Since I’ve been asked, I thought I’d write about what I think is the best camera for learning photography.
The short answer? The camera you already own.
Whatever camera you have, that’s the one you should learn on. Whether you have an expensive DSLR, or just the one built into the hundred dollar smart phone in your pocket–whatever camera you’ve got, use it.
Megapixels don’t matter.
Despite what you’ve heard, megapixels aren’t that important. Thanks to Instagram, the most common number of megapixels used in photography today is less than one.
Seriously. The image on this post? It’s from my Instagram account, and it’s a little less than a third of a megapixel in size.
So, that six-megapixel camera in your cheap, prepaid phone is perfectly fine to learn on. And you’ll be able to share your photos on Instagram without them looking out of place or amateurish due to their “low” resolution.
Now, will you be able to create beautiful, 8×10 prints from your photos? Or blow up your image to see every last detail? No, but even then, the resolution of your photos won’t really matter because…
Your mistakes are what matters.
This is probably the biggest reason why I think the best camera for learning photography is the one you already have. When you first start out, you will make a ton of mistakes. Your subject will be out of focus, the light will be all wrong, you’ll have motion blur you didn’t intend–the list goes on.
And that’s okay.
You should be making mistakes, because that’s how you learn. But these mistakes will be way more detrimental to your photographs than resolution or the quality of your lens. No amount of expensive gear will fix a poor composition, blown highlight, or out-of-focus subject. You need to develop your fundamental skills as a photographer, and then better gear will start to make a difference.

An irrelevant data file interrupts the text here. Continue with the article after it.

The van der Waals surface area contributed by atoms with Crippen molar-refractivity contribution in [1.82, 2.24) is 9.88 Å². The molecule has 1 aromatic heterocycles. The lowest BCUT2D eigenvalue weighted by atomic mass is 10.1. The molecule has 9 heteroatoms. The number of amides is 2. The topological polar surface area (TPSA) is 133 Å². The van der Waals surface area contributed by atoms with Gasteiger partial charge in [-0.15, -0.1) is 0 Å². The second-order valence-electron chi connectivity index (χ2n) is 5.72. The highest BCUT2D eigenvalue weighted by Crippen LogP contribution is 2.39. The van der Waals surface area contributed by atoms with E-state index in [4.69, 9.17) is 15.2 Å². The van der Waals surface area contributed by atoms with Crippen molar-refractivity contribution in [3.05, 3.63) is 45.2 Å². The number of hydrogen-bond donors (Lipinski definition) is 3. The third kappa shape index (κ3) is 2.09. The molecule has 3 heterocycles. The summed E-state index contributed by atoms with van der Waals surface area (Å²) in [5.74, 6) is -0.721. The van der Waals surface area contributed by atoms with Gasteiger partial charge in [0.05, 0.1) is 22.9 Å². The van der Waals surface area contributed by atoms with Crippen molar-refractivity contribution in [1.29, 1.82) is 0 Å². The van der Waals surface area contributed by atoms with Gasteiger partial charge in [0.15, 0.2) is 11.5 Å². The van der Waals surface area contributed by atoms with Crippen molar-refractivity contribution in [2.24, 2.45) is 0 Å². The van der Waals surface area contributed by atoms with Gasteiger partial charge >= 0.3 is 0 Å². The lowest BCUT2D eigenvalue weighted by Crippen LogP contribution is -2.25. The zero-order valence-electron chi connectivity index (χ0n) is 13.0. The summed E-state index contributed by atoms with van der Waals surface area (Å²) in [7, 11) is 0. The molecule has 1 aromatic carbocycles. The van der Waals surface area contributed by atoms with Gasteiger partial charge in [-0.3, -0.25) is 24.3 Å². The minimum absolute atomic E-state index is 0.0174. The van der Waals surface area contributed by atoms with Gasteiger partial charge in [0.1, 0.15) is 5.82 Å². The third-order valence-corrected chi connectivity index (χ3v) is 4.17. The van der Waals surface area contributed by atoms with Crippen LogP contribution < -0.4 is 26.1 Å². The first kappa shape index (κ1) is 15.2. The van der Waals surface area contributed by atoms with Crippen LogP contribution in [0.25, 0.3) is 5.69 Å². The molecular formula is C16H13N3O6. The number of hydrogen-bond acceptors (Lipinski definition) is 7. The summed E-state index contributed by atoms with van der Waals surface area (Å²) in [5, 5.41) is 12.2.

And since you can only really develop those skills by taking lots and lots of photographs, that brings us to…
Convenience also matters.
I own a pretty nice DSLR camera, but I take nearly all of my photos these days with my phone. Why? Because it’s always with me, riding along in my pocket, ready to work at a moment’s notice. If all I had was a DSLR, I’d only take a fraction of the photos I do.
Convenience to carry and ease of use are huge factors to consider, especially if you’re just starting out in photography. A big, bulky DSLR might look cool, but how often are you really going to bag it up and carry it with you?
If a DSLR is what you’ve got, use it. Just don’t discount the six-megapixel wonder in your pocket.
Don’t learn on a film camera.
In most cases, I think the camera you already have is best camera for learning photography, but that advice goes right out the window if all you have is a film camera. Don’t try to learn on film, go buy a digital.
Look, film is not dead. There are a lot of really great photographers who still shoot film exclusively, and it’s worth exploring yourself at some point. But learning the fundamentals on a film camera? That’s just crazy talk.
The best and fastest way to learn photography is to take lots and lots of photos. We’re talking hundreds, if not thousands of photos, taken with various camera settings under various conditions. And when you consider a roll of film will cost about five bucks to purchase, another five bucks to develop, and you only get about twenty-four to thirty-six shots per roll…it can get expensive.
Then there’s the lag to consider. Take a photo with a digital camera? You can look at it immediately to see if your settings worked. Take a photo with a film camera? It could be days before you know how the photo came out. And are you even going to remember what settings you used?
Yeah, just buy a digital camera.
When should you upgrade?
At some point, you’ll outgrow the camera you’ve got. When that happens, you’ll know it. More importantly, you’ll have a pretty good idea of the sort of camera and lenses to buy, because you’ll have learned at least a little bit about what it is you like to shoot.
Unless you’re like me.
Just remember, while the quality of your gear can become more important once you’ve mastered the fundamentals, the best camera for learning photography is the one you have and will actually use to achieve that mastery.